I also wanted to send a special thank you out to Ronnie, if it wasn't for you, I NEVER would have done this, thank you for inspiring and believing in me. I can't wait to see how far I can get these PFT's up! :)

Erin's Bio: I'm 26 years old and was born and raised in Pittsfield, Massachusetts. I went to college in Worcester, Ma and then moved over to New York. I currently live in Clifton Park, Ny and work as a dispatch operations manager for a phone company based in the Capital District. My interests and hobbies consists of traveling, going out to eat, reading, shopping, decorating, EXERCISING and spending time with friends. "We're not here for a long time, we're here for a good time" :)

Note from Ronnie: Thank you SO MUCH Erin for taking the time to write this inspiring guest blog. I've known you for quite some time now and I can't tell you how proud I am of what you've accomplished. What a shining example of saying "enough is enough" and stopping at NOTHING to achieve your goals. I'll always be here cheering you on and I can't wait to see what you "beat down" next :)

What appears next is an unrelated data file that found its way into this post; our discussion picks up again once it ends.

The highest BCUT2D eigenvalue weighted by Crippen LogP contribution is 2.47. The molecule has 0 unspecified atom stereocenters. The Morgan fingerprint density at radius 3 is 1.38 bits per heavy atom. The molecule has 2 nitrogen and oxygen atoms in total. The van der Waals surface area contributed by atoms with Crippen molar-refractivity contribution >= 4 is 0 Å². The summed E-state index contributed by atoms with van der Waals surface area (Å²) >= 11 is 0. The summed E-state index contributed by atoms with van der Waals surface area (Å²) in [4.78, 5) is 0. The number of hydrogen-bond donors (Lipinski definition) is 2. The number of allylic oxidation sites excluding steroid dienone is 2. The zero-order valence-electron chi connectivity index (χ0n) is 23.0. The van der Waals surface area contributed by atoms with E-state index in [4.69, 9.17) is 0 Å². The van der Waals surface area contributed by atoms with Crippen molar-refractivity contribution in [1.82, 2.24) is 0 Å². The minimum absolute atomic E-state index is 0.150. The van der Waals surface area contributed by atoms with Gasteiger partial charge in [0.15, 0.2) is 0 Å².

Thursday, December 9, 2010

Thankful Thursday - Who's coming with us!?!?

Last week, Mandi had a great post about thankfulness that we really wanted to build off of and continue this week. We can't stress enough how important we feel it is in our own lives that we remember to slow down when things seem to be getting a "fast" and just think about the little things that we're thankful for. Many of you expressed a similar sentiment last week and sounded interested in joining us in highlighting stuff throughout the week that we're thankful for and sharing them on our respective blogs or through the comment section of this blog. I have a little "Linky Tools" at the end of this post in which you can link your thankfulness post up to (I hope it works). Feel free to spread this around to anyone you know that may like to participate.

We all have GREAT things going on in our lives and sometimes it's just a matter of sitting down and putting it to paper before we realize how good we really have it.

Mandi's List: